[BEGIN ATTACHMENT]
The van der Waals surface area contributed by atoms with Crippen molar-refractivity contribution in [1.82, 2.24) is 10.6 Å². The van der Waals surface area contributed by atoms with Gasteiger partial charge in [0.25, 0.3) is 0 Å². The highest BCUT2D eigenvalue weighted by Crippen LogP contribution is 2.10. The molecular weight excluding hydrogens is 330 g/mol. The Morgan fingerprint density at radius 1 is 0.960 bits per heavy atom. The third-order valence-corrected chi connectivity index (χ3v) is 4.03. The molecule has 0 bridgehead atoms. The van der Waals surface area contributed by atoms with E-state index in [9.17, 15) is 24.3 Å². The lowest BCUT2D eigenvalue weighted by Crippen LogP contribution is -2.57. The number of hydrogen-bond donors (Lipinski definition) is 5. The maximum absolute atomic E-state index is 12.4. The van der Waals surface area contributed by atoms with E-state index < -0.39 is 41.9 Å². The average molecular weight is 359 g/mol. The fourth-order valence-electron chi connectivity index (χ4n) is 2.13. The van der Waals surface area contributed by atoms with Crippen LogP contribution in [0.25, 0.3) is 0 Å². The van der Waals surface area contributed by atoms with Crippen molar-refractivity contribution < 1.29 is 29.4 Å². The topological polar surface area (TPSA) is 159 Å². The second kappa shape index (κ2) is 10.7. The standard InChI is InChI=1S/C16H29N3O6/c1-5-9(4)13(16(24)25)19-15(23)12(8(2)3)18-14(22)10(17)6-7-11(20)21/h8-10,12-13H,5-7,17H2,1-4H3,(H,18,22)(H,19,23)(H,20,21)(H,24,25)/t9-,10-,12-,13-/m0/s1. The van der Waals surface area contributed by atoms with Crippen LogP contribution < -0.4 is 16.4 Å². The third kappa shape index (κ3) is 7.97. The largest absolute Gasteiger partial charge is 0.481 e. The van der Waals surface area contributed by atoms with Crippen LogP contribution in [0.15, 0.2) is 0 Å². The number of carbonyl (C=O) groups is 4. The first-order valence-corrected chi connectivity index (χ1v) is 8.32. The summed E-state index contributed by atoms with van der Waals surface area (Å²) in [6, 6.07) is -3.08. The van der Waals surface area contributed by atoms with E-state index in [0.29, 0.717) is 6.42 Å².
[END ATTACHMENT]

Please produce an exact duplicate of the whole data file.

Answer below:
The van der Waals surface area contributed by atoms with Crippen molar-refractivity contribution in [1.82, 2.24) is 10.6 Å². The van der Waals surface area contributed by atoms with Gasteiger partial charge in [0.25, 0.3) is 0 Å². The highest BCUT2D eigenvalue weighted by Crippen LogP contribution is 2.10. The molecular weight excluding hydrogens is 330 g/mol. The Morgan fingerprint density at radius 1 is 0.960 bits per heavy atom. The third-order valence-corrected chi connectivity index (χ3v) is 4.03. The molecule has 0 bridgehead atoms. The van der Waals surface area contributed by atoms with E-state index in [9.17, 15) is 24.3 Å². The lowest BCUT2D eigenvalue weighted by Crippen LogP contribution is -2.57. The number of hydrogen-bond donors (Lipinski definition) is 5. The maximum absolute atomic E-state index is 12.4. The van der Waals surface area contributed by atoms with E-state index < -0.39 is 41.9 Å². The average molecular weight is 359 g/mol. The fourth-order valence-electron chi connectivity index (χ4n) is 2.13. The van der Waals surface area contributed by atoms with Crippen LogP contribution in [0.25, 0.3) is 0 Å². The van der Waals surface area contributed by atoms with Crippen molar-refractivity contribution < 1.29 is 29.4 Å². The topological polar surface area (TPSA) is 159 Å². The second kappa shape index (κ2) is 10.7. The standard InChI is InChI=1S/C16H29N3O6/c1-5-9(4)13(16(24)25)19-15(23)12(8(2)3)18-14(22)10(17)6-7-11(20)21/h8-10,12-13H,5-7,17H2,1-4H3,(H,18,22)(H,19,23)(H,20,21)(H,24,25)/t9-,10-,12-,13-/m0/s1. The van der Waals surface area contributed by atoms with Crippen LogP contribution < -0.4 is 16.4 Å². The third kappa shape index (κ3) is 7.97. The largest absolute Gasteiger partial charge is 0.481 e. The van der Waals surface area contributed by atoms with Crippen LogP contribution in [0.15, 0.2) is 0 Å². The number of carbonyl (C=O) groups is 4. The first-order valence-corrected chi connectivity index (χ1v) is 8.32. The summed E-state index contributed by atoms with van der Waals surface area (Å²) in [6, 6.07) is -3.08. The van der Waals surface area contributed by atoms with E-state index in [0.29, 0.717) is 6.42 Å².